The Evening: NATO, Paris Climate Agreement, Little Steven and More
May 25, 2017
It's Thursday, May 25th.
NOTE: The Evening will be “gone fishin’” Friday, May 26, thru the Memorial Day weekend. We will resume publication on Tuesday, May 30. Happy Memorial Day, remember our heroes, and Smile.
President Donald Trump today issued tough new spending demands for the North Atlantic Treaty Organization while withholding public support for a core tenet of the security alliance that an attack on one member nation is an attack on all. And, as the Wall Street Journal’s Julian Barnes and Carol Lee report, the absence of an explicit endorsement of NATO’s common defense provision, known as Article 5, left European diplomats dismayed, stoking tensions that had arisen during last year’s presidential campaign.
Dive Deeper: See CSIS’s Jeffrey Rathke on “America’s NATO Problem: We’ve Forgotten Why We’re a Member.”
And, Brooking’s Michael O’Hanlon has this: “On Trump’s Article 5 Omission.”
President Emmanuel Macron of France, who met President Trump for the first time today, said he urged Trump to respect the Paris climate accord. The White House, however, did not mention the issue in its readout on Trump’s working lunch in Brussels with the newly elected French president, as the Los Angeles Times’ Catherine Stupp reports.
Back in Washington, a group of 22 top Republicans senators, including majority leader Mitch McConnell, urged President Trump to pull out of the Paris climate accord, as Fox Business’s Jade Scipioni reports.
Dive Deeper: See CSIS’s “Energy Fact & Opinion: Leave the Paris Climate Accord? Why Leave Money on the Table?”
The Senate Foreign Relations Committee today approved the most sweeping sanctions against Iran since the United States and five other nations reached an agreement with Tehran in 2015 to sharply limit that nation’s nuclear capability, and the committee warned Russia that it was almost certain to be the next target, as the New York Times’ Matt Flegenheimer and David Sanger report.
Dive Deeper: See “A New Mideast Cold War Intensifies” by CFR’s Ray Takeyh.
Philippine Army Attacks
Violence erupted for a third day in the restive southern province of Mindanao, as the Philippine army sent in tanks and launched airstrikes against members of the Islamic State-linked Maute group in the city of Marawi, as USA Today’s Thomas Maresca reports.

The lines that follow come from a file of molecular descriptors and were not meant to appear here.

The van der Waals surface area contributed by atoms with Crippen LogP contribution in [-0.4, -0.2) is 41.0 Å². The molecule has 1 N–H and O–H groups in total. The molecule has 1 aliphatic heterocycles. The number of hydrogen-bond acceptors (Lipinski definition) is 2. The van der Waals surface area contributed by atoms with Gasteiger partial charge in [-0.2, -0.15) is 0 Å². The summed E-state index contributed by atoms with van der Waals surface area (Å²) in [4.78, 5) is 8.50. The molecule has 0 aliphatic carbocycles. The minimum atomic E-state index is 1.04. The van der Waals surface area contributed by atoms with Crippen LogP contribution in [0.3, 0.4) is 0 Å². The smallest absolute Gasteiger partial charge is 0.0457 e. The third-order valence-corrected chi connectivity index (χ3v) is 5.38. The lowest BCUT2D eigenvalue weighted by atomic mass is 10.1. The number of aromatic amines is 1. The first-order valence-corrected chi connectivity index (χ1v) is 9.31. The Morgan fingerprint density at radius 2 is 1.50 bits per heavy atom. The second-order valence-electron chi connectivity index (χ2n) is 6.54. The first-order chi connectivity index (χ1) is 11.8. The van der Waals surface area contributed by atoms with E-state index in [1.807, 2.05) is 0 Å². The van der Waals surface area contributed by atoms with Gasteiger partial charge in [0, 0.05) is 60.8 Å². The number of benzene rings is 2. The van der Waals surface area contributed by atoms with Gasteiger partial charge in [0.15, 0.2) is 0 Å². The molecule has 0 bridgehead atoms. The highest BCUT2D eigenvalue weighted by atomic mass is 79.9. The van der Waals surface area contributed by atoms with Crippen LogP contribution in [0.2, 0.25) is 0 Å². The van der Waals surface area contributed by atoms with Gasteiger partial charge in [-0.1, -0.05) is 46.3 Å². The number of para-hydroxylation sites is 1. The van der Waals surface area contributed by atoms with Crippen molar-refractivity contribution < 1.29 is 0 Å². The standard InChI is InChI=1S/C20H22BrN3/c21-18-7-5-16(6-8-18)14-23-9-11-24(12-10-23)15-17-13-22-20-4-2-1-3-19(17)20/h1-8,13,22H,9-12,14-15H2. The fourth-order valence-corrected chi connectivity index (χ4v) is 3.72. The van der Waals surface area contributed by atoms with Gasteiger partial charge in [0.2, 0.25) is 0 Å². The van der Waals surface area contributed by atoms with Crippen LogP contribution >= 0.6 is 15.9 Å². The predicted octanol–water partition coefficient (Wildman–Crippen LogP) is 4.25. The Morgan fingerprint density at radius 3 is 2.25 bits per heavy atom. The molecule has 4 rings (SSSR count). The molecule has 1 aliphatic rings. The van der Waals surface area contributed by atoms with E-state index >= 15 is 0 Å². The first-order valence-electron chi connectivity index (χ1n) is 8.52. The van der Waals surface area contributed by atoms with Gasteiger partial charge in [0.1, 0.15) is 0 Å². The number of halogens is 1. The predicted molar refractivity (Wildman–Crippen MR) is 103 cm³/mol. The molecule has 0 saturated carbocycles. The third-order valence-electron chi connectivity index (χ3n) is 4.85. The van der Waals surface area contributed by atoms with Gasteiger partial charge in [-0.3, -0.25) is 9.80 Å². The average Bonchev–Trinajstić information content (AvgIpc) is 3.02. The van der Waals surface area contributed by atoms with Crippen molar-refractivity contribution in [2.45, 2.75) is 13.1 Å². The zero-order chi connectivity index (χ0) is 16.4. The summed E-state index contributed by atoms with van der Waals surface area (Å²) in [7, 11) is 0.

Dive Deeper: “The Latest Unrest in the Southern Philippines, Explained” by the New York Times’ Russell Goldman.
In That Number
Iran has built a third underground ballistic missile production factory. Source: Reuters.
“It will be reassuring for America’s allies to see the resumption of freedom of navigation operations in the South China Sea.”
—CSIS’s Andrew Shearer on yesterday’s freedom of navigation operation near Mischief Reef. Source: Demetri Sevastopulo and Tom Mitchell, Financial Times.
This map from CSIS’s Asia Maritime Transparency Initiative shows Beijing’s detection and defense capabilities in the South China Sea. See the full feature, “China’s Big Three Near Completion,” published in March.
The Andreas C. Dracopoulos iDeas Lab at CSIS enhances our research with the latest in cutting-edge web technologies, design, and video.
(Photo Credit: Jes Aznar/Getty Images.)
Philippine soldiers take positions while evading sniper fire as they try to clear the city of armed militants one street at a time today in Marawi city, southern Philippines.
“U.S. special operations forces face growing demands and increased risks,” by the Los Angeles Times’ W.J. Hennigan.
This Town Tomorrow
Join the Stimson Center at 10:00 a.m. to discuss the implementation of China’s Belt and Road Initiative and the implications for the recipient countries, the region, and U.S.-China relations.
Today, CSIS hosted “The Fat Tech Dragon: Baseline Trends in China’s Innovation Drive.” You can watch the event on demand here.
This week’s CSIS Podcast hears from CSIS’s Alice Hunt Friend on the state of relations between the civil and military branches of government, the dangers of military politicization, as well as the growing disconnect between civilian and military life.
People are always asking me about what music I am listening to currently. Well, I am excited to say that I’m listening to Little Steven Van Zandt’s first new solo album to drop in 18 years “Soulfire.”
Why did it take Little Steven so long to put out a solo record? Give the guy a break, he’s been busy playing sidekick to Springsteen, sidekick to Tony Soprano and hosting the greatest radio show in a generation, “Little Steven’s Underground Garage.”
I’m a huge Little Steven fan. I interviewed him years ago about his “Underground Garage” and it remains one of my favorite interviews.
On “Soulfire,” Little Steven is channeling the Jersey Shore sound he helped construct—that horns meet power guitars groove also known as the “E Street Shuffle.” It’s great stuff to take with you to the beach this Memorial Day.